There is not always a tomorrow

A few months after my neck was broken in a car accident, a fellow patient at the rehab centre committed suicide.  My first thought was, 'Why did he do that?  He only had paraplegia!' To someone with my level of quadriplegia, wherein I'm happy that I still have the ability to be able to move my arms and have some functional finger control, someone who 'only' has paraplegia (lower body paralysis) is L.U.C.K.Y.  You can still do pretty much everything by yourself! Believe me, the ability to walk is not such a big ticket when you have quadriplegia.  A big thrill is to learn how to hold a cup again and get a drink by yourself.  Woo hoo! So, when this guy killed himself, I was pretty pissed off. Overtime though I've come to realise that what is a minor issue for one person can be a devastating outcome for another person.  Comparing injuries, diseases, disabilities or tragedies is not possible.  As each person is an individual, so too is their ability to deal with and make sense of whatever they encounter. This chap could not get past the fact that he believed that he would never again be an outdoorsy, rock climbing, gung ho man.  It was him.  Losing that part of him was so great that he saw no reason to live. Of course, what he thought of himself was not true.  There are plenty of bad-ass folk out there using their disability and wheelchair as a gateway to a new life and an opportunity to do something that they've never tried before. Our ability or not to cope with loss or injury is unknown and may not necessarily be predicted by the way that we've previously handled situations in our lives.  I cannot say that just because I manage to live life happily with quadriplegia that I'd be the same if I had both breasts removed due to cancer or lost both legs through injury. What I do know is that when something shit happens you have to make quick decisions about what to do.  However, don't make decisions you can't come back from.  At least give yourself a chance to see if you can handle the shit thing and don't base your future on what you think you are like now. Do you have an example of coping with something that you never thought you could?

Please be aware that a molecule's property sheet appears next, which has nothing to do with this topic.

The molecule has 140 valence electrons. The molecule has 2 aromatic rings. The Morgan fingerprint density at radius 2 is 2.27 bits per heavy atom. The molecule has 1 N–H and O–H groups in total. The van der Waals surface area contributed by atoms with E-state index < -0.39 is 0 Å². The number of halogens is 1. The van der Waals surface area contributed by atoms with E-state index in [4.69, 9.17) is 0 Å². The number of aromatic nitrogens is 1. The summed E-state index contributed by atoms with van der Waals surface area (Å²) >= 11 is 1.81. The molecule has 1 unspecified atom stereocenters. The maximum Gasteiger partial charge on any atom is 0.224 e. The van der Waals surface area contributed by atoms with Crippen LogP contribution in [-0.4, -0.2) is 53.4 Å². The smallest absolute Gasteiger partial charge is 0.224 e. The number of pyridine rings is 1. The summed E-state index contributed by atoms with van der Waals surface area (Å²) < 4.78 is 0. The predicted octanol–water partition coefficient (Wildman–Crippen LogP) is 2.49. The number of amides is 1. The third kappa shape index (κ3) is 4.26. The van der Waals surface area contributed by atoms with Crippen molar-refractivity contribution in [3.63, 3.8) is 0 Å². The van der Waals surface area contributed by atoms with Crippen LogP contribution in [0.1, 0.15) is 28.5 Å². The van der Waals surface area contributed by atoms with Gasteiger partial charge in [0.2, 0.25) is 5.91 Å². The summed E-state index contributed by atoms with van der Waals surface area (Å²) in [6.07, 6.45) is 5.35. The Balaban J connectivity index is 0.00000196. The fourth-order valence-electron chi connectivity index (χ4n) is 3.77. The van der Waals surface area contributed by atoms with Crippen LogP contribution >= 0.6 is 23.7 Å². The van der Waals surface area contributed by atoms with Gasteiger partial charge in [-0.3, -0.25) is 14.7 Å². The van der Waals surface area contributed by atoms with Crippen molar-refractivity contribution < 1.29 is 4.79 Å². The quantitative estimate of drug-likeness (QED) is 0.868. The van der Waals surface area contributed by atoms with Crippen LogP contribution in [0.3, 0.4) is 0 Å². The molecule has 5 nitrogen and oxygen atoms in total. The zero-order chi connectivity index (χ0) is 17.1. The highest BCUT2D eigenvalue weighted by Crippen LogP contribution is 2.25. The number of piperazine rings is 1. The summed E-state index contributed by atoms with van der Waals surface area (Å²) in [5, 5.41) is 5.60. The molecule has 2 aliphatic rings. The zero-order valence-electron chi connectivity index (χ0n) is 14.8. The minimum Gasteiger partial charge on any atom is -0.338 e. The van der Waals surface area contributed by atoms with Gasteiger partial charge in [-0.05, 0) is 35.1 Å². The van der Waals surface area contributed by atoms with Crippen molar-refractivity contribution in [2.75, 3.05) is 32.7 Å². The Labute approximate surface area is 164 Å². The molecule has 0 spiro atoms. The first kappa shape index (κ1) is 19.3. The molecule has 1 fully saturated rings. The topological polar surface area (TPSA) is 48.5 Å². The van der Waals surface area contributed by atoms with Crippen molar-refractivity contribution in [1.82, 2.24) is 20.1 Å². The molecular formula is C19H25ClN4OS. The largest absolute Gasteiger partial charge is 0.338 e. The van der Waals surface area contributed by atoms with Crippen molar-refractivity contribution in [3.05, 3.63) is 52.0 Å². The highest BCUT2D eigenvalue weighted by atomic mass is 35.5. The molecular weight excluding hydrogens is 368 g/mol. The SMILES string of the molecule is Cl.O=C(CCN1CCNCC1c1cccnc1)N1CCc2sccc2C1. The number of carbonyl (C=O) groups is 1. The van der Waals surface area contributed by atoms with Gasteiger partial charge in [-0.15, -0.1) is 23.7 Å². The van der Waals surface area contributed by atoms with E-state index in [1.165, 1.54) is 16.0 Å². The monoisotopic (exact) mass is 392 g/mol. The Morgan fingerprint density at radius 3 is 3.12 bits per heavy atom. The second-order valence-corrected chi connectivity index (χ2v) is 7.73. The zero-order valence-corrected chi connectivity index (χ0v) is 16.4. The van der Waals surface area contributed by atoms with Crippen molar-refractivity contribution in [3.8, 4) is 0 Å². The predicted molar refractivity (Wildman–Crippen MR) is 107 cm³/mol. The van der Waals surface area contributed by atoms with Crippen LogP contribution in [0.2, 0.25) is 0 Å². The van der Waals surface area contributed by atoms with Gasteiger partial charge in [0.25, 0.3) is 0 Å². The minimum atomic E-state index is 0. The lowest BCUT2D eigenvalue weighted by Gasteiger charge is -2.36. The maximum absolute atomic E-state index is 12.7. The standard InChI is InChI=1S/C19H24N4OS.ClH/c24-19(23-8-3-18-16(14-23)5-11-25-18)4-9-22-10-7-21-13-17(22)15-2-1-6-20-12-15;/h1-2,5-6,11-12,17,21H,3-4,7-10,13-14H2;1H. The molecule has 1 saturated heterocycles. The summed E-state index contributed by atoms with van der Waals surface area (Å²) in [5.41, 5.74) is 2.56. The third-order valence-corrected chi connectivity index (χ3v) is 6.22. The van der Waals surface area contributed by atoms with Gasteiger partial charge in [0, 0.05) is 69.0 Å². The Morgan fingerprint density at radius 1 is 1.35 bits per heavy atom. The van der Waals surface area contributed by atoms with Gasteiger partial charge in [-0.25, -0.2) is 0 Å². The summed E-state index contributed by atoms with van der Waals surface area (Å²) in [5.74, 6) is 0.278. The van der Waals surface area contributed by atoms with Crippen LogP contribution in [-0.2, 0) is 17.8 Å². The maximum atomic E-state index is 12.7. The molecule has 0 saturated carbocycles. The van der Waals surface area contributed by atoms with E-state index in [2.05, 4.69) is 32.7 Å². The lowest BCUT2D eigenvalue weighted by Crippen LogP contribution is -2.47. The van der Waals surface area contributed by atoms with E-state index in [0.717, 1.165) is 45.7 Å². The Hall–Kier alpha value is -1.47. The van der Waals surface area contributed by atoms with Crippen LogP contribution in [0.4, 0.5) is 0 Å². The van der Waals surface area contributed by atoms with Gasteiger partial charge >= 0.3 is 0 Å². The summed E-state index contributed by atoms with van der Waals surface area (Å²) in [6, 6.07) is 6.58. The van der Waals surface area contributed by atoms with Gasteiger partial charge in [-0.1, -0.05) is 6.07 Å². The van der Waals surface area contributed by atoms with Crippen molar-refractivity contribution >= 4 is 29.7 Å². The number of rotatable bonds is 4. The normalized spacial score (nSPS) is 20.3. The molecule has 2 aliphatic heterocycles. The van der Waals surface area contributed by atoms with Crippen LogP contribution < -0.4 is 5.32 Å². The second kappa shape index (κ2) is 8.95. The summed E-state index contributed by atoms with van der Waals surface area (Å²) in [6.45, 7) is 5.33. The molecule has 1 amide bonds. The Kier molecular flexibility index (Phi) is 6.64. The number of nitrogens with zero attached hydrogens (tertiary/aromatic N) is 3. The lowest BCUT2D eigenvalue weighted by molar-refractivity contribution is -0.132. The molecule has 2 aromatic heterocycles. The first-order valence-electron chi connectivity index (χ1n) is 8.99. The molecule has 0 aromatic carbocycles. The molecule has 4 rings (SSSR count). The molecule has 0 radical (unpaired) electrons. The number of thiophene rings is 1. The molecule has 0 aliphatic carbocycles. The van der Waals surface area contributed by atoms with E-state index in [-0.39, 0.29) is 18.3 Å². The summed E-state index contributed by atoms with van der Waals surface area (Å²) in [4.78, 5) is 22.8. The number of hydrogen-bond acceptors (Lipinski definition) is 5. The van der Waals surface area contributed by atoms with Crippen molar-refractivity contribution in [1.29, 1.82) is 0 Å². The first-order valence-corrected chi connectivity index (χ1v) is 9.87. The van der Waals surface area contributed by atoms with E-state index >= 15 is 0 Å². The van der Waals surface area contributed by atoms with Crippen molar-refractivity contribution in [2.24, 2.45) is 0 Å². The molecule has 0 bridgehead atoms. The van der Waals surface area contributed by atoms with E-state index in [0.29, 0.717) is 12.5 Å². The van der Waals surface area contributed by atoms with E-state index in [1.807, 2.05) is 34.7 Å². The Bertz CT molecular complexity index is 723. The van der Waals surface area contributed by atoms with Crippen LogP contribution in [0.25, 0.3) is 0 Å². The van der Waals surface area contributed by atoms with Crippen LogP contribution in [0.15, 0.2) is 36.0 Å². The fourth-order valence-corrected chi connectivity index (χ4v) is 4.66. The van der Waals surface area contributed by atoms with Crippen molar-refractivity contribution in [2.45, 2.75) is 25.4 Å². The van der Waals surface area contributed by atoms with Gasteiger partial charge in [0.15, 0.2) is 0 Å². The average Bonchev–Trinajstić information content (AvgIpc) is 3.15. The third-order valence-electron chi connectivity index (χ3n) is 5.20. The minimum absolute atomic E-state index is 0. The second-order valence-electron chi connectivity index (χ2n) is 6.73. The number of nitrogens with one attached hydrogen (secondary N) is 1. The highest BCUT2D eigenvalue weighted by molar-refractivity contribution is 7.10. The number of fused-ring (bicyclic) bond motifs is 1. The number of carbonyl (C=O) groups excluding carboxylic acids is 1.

About Sandra E Brown

I withdrew from my Masters (Neuropsychology) to write a blog instead, and to teach English as a second language. Life is too short to be doing something you want to retire from at 65! I now live in Paris, France.
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